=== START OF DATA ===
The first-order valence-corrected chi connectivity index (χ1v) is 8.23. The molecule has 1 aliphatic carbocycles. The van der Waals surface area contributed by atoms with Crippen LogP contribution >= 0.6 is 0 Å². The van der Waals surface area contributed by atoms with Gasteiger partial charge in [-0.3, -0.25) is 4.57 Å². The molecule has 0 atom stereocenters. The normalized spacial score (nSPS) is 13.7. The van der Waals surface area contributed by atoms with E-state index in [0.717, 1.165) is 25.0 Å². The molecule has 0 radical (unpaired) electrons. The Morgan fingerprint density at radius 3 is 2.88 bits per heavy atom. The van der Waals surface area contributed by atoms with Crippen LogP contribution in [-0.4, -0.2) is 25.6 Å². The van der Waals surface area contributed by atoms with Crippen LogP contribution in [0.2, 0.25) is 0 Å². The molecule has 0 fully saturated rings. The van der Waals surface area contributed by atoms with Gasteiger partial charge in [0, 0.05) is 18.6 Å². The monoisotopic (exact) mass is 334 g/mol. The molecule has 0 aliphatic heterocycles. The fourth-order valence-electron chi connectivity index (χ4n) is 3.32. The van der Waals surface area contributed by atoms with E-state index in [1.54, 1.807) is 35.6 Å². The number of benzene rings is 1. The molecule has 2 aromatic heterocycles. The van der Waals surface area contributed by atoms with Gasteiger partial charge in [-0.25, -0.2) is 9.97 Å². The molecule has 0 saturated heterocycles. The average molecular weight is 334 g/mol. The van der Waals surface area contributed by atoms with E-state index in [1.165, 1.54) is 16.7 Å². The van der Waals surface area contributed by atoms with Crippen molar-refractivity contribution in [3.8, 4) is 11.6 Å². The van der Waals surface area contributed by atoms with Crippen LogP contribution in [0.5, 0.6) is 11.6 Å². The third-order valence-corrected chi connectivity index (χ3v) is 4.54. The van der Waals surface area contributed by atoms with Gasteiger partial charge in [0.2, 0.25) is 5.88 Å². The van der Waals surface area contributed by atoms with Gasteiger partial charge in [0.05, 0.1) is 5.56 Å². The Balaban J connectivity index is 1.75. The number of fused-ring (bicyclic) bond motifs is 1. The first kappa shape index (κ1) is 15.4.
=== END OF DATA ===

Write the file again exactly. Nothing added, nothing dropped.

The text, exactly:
The first-order valence-corrected chi connectivity index (χ1v) is 8.23. The molecule has 1 aliphatic carbocycles. The van der Waals surface area contributed by atoms with Crippen LogP contribution >= 0.6 is 0 Å². The van der Waals surface area contributed by atoms with Gasteiger partial charge in [-0.3, -0.25) is 4.57 Å². The molecule has 0 atom stereocenters. The normalized spacial score (nSPS) is 13.7. The van der Waals surface area contributed by atoms with E-state index in [0.717, 1.165) is 25.0 Å². The molecule has 0 radical (unpaired) electrons. The Morgan fingerprint density at radius 3 is 2.88 bits per heavy atom. The van der Waals surface area contributed by atoms with Crippen LogP contribution in [-0.4, -0.2) is 25.6 Å². The van der Waals surface area contributed by atoms with Crippen LogP contribution in [0.2, 0.25) is 0 Å². The molecule has 0 fully saturated rings. The van der Waals surface area contributed by atoms with Gasteiger partial charge in [0, 0.05) is 18.6 Å². The monoisotopic (exact) mass is 334 g/mol. The molecule has 0 aliphatic heterocycles. The fourth-order valence-electron chi connectivity index (χ4n) is 3.32. The van der Waals surface area contributed by atoms with E-state index in [1.54, 1.807) is 35.6 Å². The number of benzene rings is 1. The molecule has 2 aromatic heterocycles. The van der Waals surface area contributed by atoms with Gasteiger partial charge in [-0.25, -0.2) is 9.97 Å². The molecule has 0 saturated heterocycles. The average molecular weight is 334 g/mol. The van der Waals surface area contributed by atoms with E-state index in [1.165, 1.54) is 16.7 Å². The van der Waals surface area contributed by atoms with Crippen molar-refractivity contribution in [3.8, 4) is 11.6 Å². The van der Waals surface area contributed by atoms with Crippen LogP contribution in [0.5, 0.6) is 11.6 Å². The third-order valence-corrected chi connectivity index (χ3v) is 4.54. The van der Waals surface area contributed by atoms with Gasteiger partial charge in [0.2, 0.25) is 5.88 Å². The van der Waals surface area contributed by atoms with Gasteiger partial charge in [0.05, 0.1) is 5.56 Å². The Balaban J connectivity index is 1.75. The number of fused-ring (bicyclic) bond motifs is 1. The first kappa shape index (κ1) is 15.4.